By Ron Hall & Denver Moore (with Lynn Vincent)
**Major spoiler alert if you're reading this for book club.
I don’t know what it is about my book club picks this year. They seem to be taking a religious, emotional turn at full speed around a curve with no side rail. Perhaps it’s because of the difficult times we are facing. Perhaps people are drawn to inspirational tales of overcoming obstacles and wanting to discuss them in an open forum. So far, 3 of the last 5 books we’ve read have dealt with death on some level and it’s not even Halloween yet. Not Sherlock Holmes solving a mystery type of death, but long drawn out, miserable suffering sort of death. Do I want to read about this stuff in a time of crisis? In the words of Charlie Brown, good grief, no, no, no. Not one right after the other. I’m starting to have nightmares. Seriously.
With that said, if you’re still even reading this depressing ink (if I were you I’d have stopped long ago) my third tale of woe in this series of “inspirational” reading, is one of Denver Moore, a man born and raised in Louisiana in the 40’s and 50’s, and until the late 60’s worked for “the man” on a share-cropping farm. He’s never been to school a day in his life. Never gotten a birthday present. Never owned a home or a car. He’s a man who’s skimmed along the surface of life without anyone noticing. Until he meets Ron Hall and his wife Debra at a homeless shelter, two rich people trying to make a difference. They notice him, and everything changes, for all three of them.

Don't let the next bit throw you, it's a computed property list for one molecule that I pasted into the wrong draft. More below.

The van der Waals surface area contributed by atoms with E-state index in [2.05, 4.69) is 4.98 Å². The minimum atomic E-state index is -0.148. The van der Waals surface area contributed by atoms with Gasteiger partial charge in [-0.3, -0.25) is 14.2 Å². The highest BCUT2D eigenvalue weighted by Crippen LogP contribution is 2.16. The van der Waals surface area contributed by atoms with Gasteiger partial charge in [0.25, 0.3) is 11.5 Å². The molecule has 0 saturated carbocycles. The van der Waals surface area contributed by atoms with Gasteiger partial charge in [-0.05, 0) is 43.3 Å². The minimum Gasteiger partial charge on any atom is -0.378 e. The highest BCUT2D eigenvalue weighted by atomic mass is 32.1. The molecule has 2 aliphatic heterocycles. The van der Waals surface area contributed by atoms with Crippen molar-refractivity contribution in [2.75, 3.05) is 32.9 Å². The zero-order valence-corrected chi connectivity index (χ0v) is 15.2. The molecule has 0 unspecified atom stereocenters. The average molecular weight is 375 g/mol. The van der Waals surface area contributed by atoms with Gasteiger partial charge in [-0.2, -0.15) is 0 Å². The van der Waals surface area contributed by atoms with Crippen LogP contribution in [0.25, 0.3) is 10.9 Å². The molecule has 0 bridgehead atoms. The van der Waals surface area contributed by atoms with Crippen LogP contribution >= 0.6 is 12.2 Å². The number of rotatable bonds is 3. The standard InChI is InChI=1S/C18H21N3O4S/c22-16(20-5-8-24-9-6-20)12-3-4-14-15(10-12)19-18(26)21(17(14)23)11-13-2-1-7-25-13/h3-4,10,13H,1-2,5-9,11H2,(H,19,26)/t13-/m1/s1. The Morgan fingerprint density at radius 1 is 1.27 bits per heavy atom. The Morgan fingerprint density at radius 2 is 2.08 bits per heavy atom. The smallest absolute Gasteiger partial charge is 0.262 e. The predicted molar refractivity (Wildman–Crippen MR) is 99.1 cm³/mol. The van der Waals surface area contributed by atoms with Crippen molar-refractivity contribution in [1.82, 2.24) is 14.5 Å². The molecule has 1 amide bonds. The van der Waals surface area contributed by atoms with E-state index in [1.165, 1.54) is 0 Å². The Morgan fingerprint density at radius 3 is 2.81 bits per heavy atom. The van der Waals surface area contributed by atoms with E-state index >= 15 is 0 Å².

If this book had only been about Denver, I probably would give it 4 stars. His story was very interesting and almost unbelievable. A modern day slave on a cotton farm, he worked for nothing but food and a roof over his head until he literally jumped on a train to Texas, and while there remained homeless for almost thirty years. Somehow what he said rang true.
However, Ron Hall’s part of the story (as it is told from both their perspectives) I found to be self-indulgent and (here’s that dreaded word again) preachy. He talks of his “poor” beginnings in a white middle class family. How he smoked pot with “fat chicks” in college and how later he rose from Campbell Soup salesman to a fantastic and super rich art dealer of the famous. Somewhere along the way with the help of his saintly wife, and after he’s caught having an affair, he finds God and a purpose in life. His wife drags him to a homeless shelter where the two of them come across Denver, who is of course all too happy to be hounded by two rich people with a cause. It’s not hard to guess what happens next.
So, I’ll say no more of this get happy tale but this: ugh. 2 stars